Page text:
Not all PALS have either the ability to make their own blenderized food (is that really a word?) or have people who can make food for them which meets their nutritional and caloric needs. Just opening a can of soup is insufficient, as almost all processed food contains unacceptable levels of sodium, HFCS, etc. Further, PALS have certain requirements such as higher fat and calories. Getting those from improper sources can be hazardous. So what can we do?

Liquid Hope is here! This is a product created as a reaction to the terrible content of the traditional formula and the negative effect on health they can have. It is basically fresh food in a pouch that meets the needs of those with special dietary concerns (dairy free, gluten free, non-GMO, etc.). It’s a full meal replacement suitable for PALS as-is, but can be mixed with avocado, coconut oil, or other healthy fat source to boost calories for those PALS experiencing dramatic weight loss. My readers can learn more about the development of Liquid Hope here.

Even though I was getting mostly fresh food, I was interested in trying out Liquid Hope. The good people at Functional Formularies agreed to supply me a 7 day supply. From the very first meal I felt great! I was fully satisfied as if I had just had a good meal at our local vegetarian restaurant (I really miss their vegetarian lasagna). After 48 hours, I had more than my usual energy, I felt clear, and I was much more regular (constipation is a frequent issue for PALS). I only added a couple tablespoons of coconut oil along with some protein and vitamin additives, like I do all my meals. I was really sad to see the last pouch go down.

In my semi-expert opinion, Liquid Hope is a fantastic enteral nutrition solution and far superior to the usual cans of “medical formula”. I am greatly looking forward to switching fully to Liquid Hope for my nutritional needs. It’s now covered by Medicare*, Functional Formularies can help with the paperwork, and my first regular shipment is on its way!

I have been watching and talking about Liquid Hope on social media for a while. Frequent readers and friends know that I am extremely anti-“medical formula” and push patients to make fresh food for their enteral nutritional needs. Now that Liquid Hope is covered by Medicare* and is provided by a growing network of enteral nutrition providers, I call on all PALS to try it and use it. Let Nestle make snacks, not food staples. PALS have a serious medical condition requiring real nutrition. Take care of yourselves. Either blend fresh (not freshly-opened) food or use an organic and healthy product such as Liquid Hope.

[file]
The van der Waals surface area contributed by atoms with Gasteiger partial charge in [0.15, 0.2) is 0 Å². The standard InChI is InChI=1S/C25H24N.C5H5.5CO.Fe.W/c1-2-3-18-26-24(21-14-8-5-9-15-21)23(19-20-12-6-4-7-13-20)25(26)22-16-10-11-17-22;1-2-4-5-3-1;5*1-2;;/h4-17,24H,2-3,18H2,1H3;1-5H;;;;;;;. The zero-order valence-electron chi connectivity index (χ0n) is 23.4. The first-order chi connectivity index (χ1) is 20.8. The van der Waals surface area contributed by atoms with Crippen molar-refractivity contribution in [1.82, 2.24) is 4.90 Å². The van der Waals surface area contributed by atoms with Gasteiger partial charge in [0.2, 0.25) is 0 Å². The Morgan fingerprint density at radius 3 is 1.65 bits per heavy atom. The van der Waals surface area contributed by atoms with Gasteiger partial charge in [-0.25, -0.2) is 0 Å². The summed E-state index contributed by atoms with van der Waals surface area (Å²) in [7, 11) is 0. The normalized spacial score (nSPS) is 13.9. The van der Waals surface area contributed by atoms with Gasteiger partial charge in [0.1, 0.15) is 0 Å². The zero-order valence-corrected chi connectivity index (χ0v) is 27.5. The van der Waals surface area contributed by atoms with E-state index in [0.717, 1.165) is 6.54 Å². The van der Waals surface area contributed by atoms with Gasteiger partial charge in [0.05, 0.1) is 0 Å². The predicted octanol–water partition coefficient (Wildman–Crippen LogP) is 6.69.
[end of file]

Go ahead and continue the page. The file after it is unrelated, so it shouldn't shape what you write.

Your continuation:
* [So long as you aren’t in what’s known as a competitive bid area. The problem with being in one, in my opinion, is that the reimbursement to providers is based purely on lowest-price, keeping the better products from being available. I can explain the political aspects but that’s an entirely different subject not appropriate for this blog.]

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WordPressure

Wow.. I spent two days working to get a favicon to appear in the browser and use the same image (the original source for the 16×16 .ico file) for the Facebook image override (it normally pulls a random image from the website). No WordPress plugin worked at all so I had to discover what Facebook wanted (Open Graph meta tags in the <head> section) using Facebook Debugger (https://developers.facebook.com/tools/debug/og/object/) and insert my own tags in the child-theme’s header.php file:

<meta property=”og:url” content=”http://www.ericvalor.org/” />
<meta property=”og:image” content=”http://www.ericvalor.org/…/blogpic300x300…” />
<meta property=”og:site_name” content=”EricValor.org” />
<meta property=”og:title” content=”EricValor.org” />
<meta property=”og:description” content=”The Web Home of Eric N. Valor” />
<link rel=”shortcut icon” href=”<?php echo get_stylesheet_directory_uri(); ?>/favicon.ico” />

That was a very frustrating experience but I did learn a lot more about manipulating WordPress than I wanted at the moment…

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Ch-Ch-Ch-Changes…

This is my last blog post at Friends4Eric.